DARPA Triage Challenge asks if drones could spot mass casualty priorities

DARPA Triage Challenge asks if drones could spot mass casualty priorities

For military or emergency response personnel, knowing who to deal with first in a mass casualty situation – be it a battlefield or an earthquake – can be nearly impossible and profoundly overwhelming.

Now, a new research project from the Pentagon’s DARPA hopes to pioneer the use of drones and robots equipped with sensors that can digitally identify the “signatures” of the most serious injuries to help medical responders.

DARPA hopes the project will help it discover and deliver technology that enables first responders to perform “scalable, timely, and accurate triage” as quickly as possible in what it grimly calls “high-volume incidents.” victims (MCI)”.

DARPA Triage Challenge: Real-Time Data for Mass Casualty Crises

The so-called DARPA Triage Challenge will take place over three years.

Teams interested in applying for funding have until February 13, 2023 to submit proposals.

The long-term vision is “an initial or primary stage of MCI triage supported by sensors on remote platforms, such as unmanned aerial vehicles or robots, and algorithms that analyze sensor data in real time to allow medical personnel to identify the victims. for an urgent practical assessment; followed by a secondary stage, after the most urgent victims have been treated, supported by non-invasive contact sensors placed on the victims and algorithms that analyze sensor data in real time to predict the need for LSI [life-saving interventions].”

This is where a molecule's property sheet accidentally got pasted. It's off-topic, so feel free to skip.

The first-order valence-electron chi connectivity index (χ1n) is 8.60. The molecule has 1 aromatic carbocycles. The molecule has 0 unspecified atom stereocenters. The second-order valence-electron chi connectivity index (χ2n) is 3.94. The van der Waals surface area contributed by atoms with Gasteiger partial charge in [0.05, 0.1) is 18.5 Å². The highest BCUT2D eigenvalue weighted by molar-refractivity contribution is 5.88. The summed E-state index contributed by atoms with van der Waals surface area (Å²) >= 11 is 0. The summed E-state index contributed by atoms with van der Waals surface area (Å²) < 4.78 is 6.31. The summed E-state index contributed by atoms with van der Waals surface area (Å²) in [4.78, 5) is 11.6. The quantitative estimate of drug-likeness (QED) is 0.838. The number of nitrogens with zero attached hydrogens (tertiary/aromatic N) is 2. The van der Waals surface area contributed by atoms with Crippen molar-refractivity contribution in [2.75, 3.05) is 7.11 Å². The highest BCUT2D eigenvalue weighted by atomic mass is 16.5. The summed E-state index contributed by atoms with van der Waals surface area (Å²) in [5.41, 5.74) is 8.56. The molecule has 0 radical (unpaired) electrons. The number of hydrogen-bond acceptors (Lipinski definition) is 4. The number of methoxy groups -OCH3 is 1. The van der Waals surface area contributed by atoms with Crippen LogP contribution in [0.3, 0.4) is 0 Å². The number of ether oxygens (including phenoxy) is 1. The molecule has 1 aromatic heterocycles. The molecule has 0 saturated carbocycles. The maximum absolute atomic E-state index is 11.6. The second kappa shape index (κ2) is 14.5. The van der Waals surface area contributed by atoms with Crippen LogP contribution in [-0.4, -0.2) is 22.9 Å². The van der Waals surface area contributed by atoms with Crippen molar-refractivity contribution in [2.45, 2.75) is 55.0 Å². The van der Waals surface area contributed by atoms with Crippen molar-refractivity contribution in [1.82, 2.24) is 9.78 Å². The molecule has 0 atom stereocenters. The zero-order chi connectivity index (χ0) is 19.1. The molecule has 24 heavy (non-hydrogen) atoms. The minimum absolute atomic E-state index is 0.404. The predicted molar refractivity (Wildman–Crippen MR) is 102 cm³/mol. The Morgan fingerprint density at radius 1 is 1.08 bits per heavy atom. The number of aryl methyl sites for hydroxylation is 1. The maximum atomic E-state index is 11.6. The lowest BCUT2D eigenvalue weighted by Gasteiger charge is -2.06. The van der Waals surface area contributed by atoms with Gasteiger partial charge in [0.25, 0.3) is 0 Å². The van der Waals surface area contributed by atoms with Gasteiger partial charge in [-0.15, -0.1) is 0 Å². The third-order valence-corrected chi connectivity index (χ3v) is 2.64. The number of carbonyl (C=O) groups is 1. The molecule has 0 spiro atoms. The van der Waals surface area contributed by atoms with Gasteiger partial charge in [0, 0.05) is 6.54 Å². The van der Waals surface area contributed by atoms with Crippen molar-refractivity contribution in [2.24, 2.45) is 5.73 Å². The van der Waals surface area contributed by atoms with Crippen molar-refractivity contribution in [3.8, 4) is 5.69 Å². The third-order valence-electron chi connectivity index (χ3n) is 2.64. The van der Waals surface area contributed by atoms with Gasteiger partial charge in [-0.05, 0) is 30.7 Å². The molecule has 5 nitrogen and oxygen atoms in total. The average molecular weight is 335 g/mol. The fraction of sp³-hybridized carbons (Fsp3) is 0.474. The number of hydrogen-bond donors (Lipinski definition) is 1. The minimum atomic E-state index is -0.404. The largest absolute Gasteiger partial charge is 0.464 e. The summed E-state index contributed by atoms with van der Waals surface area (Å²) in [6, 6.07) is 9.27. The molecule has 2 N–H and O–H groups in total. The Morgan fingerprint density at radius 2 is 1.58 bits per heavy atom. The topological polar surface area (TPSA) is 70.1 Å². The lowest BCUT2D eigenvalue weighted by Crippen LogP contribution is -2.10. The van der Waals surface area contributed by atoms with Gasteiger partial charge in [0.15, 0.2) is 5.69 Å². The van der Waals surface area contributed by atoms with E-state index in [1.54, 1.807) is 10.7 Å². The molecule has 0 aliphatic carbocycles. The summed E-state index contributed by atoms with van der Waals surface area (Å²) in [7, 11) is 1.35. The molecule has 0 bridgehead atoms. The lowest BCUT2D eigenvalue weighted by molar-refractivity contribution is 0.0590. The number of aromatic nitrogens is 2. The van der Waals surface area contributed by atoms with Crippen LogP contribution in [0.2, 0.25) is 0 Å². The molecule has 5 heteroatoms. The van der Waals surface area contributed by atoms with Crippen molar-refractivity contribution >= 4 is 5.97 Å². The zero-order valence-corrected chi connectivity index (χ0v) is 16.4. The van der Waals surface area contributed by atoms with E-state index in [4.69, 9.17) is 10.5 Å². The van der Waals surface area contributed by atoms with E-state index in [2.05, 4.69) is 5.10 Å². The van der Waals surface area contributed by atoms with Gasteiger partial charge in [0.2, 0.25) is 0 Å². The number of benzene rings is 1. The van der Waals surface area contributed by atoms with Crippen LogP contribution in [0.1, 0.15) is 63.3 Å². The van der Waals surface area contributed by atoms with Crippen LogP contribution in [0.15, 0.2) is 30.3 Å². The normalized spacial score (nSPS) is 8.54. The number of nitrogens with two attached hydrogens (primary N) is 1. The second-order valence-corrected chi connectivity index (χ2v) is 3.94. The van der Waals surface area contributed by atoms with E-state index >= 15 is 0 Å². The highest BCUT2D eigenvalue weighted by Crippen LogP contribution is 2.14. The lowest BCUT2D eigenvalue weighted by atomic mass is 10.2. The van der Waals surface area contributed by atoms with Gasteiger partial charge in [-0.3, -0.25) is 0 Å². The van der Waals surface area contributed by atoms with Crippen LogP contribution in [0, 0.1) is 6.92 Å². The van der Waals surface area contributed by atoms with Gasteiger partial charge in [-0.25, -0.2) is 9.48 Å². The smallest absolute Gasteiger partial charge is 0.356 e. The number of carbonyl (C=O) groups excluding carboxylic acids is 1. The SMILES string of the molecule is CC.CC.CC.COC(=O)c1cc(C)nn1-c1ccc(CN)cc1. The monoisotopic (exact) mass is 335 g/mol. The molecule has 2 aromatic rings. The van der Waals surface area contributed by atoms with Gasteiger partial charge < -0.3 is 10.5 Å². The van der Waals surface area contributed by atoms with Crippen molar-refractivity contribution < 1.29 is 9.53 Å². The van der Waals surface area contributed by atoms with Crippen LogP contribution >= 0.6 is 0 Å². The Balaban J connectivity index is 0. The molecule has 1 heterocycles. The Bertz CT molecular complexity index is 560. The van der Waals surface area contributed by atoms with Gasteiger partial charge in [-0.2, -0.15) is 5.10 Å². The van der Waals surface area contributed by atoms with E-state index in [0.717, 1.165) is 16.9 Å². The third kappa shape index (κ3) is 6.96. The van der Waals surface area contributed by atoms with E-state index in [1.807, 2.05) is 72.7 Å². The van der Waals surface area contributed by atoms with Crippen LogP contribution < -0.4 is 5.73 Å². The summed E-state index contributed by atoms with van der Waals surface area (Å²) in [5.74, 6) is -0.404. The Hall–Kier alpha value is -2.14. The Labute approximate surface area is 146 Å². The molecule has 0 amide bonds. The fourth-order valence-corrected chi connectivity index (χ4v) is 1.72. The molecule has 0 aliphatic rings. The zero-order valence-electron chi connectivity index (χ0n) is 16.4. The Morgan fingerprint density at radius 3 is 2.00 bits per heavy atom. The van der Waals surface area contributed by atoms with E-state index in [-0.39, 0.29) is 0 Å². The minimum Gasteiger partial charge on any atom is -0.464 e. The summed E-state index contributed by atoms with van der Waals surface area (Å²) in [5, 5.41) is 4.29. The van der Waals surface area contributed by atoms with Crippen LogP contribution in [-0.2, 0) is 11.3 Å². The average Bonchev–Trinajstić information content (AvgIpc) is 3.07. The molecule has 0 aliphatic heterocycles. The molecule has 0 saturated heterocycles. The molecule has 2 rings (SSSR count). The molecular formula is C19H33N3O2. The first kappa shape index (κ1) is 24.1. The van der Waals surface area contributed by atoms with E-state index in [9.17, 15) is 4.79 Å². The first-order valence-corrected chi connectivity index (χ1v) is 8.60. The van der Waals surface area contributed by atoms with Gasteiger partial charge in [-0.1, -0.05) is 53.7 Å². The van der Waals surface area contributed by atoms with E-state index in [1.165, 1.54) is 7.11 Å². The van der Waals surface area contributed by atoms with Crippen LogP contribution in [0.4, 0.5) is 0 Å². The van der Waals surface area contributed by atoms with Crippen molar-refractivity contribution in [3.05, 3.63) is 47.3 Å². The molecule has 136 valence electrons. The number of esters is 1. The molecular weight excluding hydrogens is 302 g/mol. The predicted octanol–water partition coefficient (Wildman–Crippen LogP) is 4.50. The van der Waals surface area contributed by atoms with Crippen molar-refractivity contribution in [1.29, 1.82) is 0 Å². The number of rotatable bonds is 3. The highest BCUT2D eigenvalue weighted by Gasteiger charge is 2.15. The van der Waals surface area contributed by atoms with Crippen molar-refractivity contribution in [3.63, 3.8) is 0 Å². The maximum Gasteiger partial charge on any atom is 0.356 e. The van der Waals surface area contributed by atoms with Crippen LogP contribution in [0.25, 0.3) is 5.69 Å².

(DARPA’s mandate is to perform “engineering alchemy” around research and development projects so outlandish they might not be explored elsewhere. It has a budget of $4.1 billion for 2023. His innovations helped provide the internet, as well as miniaturized GPS receivers of the kind that are now ubiquitous.)

“We are not prepared for a catastrophic event with many victims”

Warfighters from the 129th Rescue Wing demonstrate casualty triage to students of a defense hacking course at Stanford University. Credit: US Army

“We are unprepared for a catastrophic mass casualty event,” said Thomas D. Kirsch, professor and director, National Center for Disaster Medicine and Public Health, Uniformed Services University

Accurate triage is difficult in any setting, but especially after a mass casualty incident involving tens, hundreds, or even thousands of patients. Only humans struggle in chaos and stress – research has shown that in mass casualty situations recommended triage methods are often not used or applied inaccurately. DARPA’s work to bring technology to triage to improve triage capability and accuracy both on the battlefield and in civilian settings is critical to improving our nation’s readiness.

See also: MOD now has a working dedicated AI center

While any technology emerging from the research project could indeed save lives – the advent of image recognition (e.g. potentially used here for blood loss) and the democratization of cheap sensors (temperature etc.) have made such remote monitoring and anomaly detection tools not unthinkable – early research shows that broader preparedness is also key to minimizing loss of life in such scenarios.

The project is preparing to launch after previous research found that even on a moderate rather than massive scale, nearly a quarter of Americans killed in action over 10 years (nearly 1,000 people) died from wounds they suffered. could potentially have survived. In nine out of 10 cases, soldiers bled to death from wounds that could have been dressed. In 8% of cases, soldiers died from airway injuries that better care could have controlled.

These results were reported in the Journal of Trauma and Acute Care Surgery in 2012 – which found that more than 90% of aid stations in Afghanistan did not put anti-haemorrhagic tranexamic acid in medical kits, only two-thirds had junctional tourniquets. ssed to stop hemorrhage in wounds too close to the victim’s trunk for normal tourniquets, when only 12% of physicians wore ketamine; recommended instead of morphine because it does not cause a drop in blood pressure or breathing.

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